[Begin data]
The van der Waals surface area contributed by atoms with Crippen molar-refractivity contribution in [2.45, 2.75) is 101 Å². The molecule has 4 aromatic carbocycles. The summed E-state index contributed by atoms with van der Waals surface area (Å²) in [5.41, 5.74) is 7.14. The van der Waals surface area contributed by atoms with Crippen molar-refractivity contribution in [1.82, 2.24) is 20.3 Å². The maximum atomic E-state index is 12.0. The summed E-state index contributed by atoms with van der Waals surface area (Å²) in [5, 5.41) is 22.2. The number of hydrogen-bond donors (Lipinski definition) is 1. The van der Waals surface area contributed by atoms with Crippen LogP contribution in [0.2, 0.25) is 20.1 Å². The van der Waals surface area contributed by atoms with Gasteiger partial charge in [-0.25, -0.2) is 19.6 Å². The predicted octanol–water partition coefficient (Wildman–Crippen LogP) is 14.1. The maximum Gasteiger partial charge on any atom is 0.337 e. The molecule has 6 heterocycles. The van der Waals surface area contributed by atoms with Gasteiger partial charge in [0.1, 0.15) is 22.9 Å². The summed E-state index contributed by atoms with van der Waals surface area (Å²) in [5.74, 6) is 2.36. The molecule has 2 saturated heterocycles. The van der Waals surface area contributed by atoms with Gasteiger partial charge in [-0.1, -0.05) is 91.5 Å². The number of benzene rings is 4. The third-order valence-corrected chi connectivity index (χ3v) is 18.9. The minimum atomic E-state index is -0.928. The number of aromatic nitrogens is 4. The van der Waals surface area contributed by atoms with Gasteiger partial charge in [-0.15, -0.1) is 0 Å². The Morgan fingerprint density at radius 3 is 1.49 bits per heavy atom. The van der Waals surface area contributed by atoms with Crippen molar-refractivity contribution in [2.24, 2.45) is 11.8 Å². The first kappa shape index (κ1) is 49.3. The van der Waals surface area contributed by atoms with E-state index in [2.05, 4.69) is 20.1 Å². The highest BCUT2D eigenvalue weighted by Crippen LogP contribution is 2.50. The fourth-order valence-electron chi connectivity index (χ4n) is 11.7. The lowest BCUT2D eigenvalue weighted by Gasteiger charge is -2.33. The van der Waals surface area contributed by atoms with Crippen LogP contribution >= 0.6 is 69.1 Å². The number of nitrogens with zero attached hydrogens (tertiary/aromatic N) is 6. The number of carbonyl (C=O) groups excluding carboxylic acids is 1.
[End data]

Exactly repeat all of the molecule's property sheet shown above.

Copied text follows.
The van der Waals surface area contributed by atoms with Crippen molar-refractivity contribution in [2.45, 2.75) is 101 Å². The molecule has 4 aromatic carbocycles. The summed E-state index contributed by atoms with van der Waals surface area (Å²) in [5.41, 5.74) is 7.14. The van der Waals surface area contributed by atoms with Crippen molar-refractivity contribution in [1.82, 2.24) is 20.3 Å². The maximum atomic E-state index is 12.0. The summed E-state index contributed by atoms with van der Waals surface area (Å²) in [5, 5.41) is 22.2. The number of hydrogen-bond donors (Lipinski definition) is 1. The van der Waals surface area contributed by atoms with Crippen LogP contribution in [0.2, 0.25) is 20.1 Å². The van der Waals surface area contributed by atoms with Gasteiger partial charge in [-0.25, -0.2) is 19.6 Å². The predicted octanol–water partition coefficient (Wildman–Crippen LogP) is 14.1. The maximum Gasteiger partial charge on any atom is 0.337 e. The molecule has 6 heterocycles. The van der Waals surface area contributed by atoms with Gasteiger partial charge in [0.1, 0.15) is 22.9 Å². The summed E-state index contributed by atoms with van der Waals surface area (Å²) in [5.74, 6) is 2.36. The molecule has 2 saturated heterocycles. The van der Waals surface area contributed by atoms with Gasteiger partial charge in [-0.1, -0.05) is 91.5 Å². The number of benzene rings is 4. The third-order valence-corrected chi connectivity index (χ3v) is 18.9. The minimum atomic E-state index is -0.928. The number of aromatic nitrogens is 4. The van der Waals surface area contributed by atoms with Gasteiger partial charge in [-0.15, -0.1) is 0 Å². The Morgan fingerprint density at radius 3 is 1.49 bits per heavy atom. The van der Waals surface area contributed by atoms with Crippen molar-refractivity contribution in [2.24, 2.45) is 11.8 Å². The first kappa shape index (κ1) is 49.3. The van der Waals surface area contributed by atoms with E-state index in [2.05, 4.69) is 20.1 Å². The highest BCUT2D eigenvalue weighted by Crippen LogP contribution is 2.50. The fourth-order valence-electron chi connectivity index (χ4n) is 11.7. The lowest BCUT2D eigenvalue weighted by Gasteiger charge is -2.33. The van der Waals surface area contributed by atoms with Crippen LogP contribution >= 0.6 is 69.1 Å². The number of nitrogens with zero attached hydrogens (tertiary/aromatic N) is 6. The number of carbonyl (C=O) groups excluding carboxylic acids is 1.